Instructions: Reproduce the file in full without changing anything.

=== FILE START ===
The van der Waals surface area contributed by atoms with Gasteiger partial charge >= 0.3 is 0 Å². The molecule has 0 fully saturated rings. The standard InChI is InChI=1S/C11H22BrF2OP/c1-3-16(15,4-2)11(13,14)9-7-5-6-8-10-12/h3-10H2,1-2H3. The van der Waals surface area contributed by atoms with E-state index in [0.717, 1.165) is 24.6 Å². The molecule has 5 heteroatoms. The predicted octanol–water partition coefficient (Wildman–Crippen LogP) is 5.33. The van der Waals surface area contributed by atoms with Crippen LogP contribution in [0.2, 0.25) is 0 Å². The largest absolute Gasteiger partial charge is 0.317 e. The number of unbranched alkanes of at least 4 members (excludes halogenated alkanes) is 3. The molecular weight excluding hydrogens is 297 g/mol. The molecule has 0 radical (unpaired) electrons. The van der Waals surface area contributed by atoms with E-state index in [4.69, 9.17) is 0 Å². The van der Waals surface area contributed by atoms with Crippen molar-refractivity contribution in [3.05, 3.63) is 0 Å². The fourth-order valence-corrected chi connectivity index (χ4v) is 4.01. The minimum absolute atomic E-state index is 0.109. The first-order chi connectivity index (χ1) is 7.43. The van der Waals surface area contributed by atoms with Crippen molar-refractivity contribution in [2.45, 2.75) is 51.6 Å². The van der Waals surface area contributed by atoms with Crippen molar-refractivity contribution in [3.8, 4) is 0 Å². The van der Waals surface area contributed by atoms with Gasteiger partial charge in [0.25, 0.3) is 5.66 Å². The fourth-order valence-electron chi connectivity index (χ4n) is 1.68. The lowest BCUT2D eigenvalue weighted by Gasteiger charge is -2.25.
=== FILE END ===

The van der Waals surface area contributed by atoms with Gasteiger partial charge >= 0.3 is 0 Å². The molecule has 0 fully saturated rings. The standard InChI is InChI=1S/C11H22BrF2OP/c1-3-16(15,4-2)11(13,14)9-7-5-6-8-10-12/h3-10H2,1-2H3. The van der Waals surface area contributed by atoms with E-state index in [0.717, 1.165) is 24.6 Å². The molecule has 5 heteroatoms. The predicted octanol–water partition coefficient (Wildman–Crippen LogP) is 5.33. The van der Waals surface area contributed by atoms with Crippen LogP contribution in [0.2, 0.25) is 0 Å². The largest absolute Gasteiger partial charge is 0.317 e. The number of unbranched alkanes of at least 4 members (excludes halogenated alkanes) is 3. The molecular weight excluding hydrogens is 297 g/mol. The molecule has 0 radical (unpaired) electrons. The van der Waals surface area contributed by atoms with E-state index in [4.69, 9.17) is 0 Å². The van der Waals surface area contributed by atoms with Crippen molar-refractivity contribution in [3.05, 3.63) is 0 Å². The fourth-order valence-corrected chi connectivity index (χ4v) is 4.01. The minimum absolute atomic E-state index is 0.109. The first-order chi connectivity index (χ1) is 7.43. The van der Waals surface area contributed by atoms with Crippen molar-refractivity contribution in [2.45, 2.75) is 51.6 Å². The van der Waals surface area contributed by atoms with Crippen molar-refractivity contribution in [3.8, 4) is 0 Å². The van der Waals surface area contributed by atoms with Gasteiger partial charge in [0.25, 0.3) is 5.66 Å². The fourth-order valence-electron chi connectivity index (χ4n) is 1.68. The lowest BCUT2D eigenvalue weighted by Gasteiger charge is -2.25.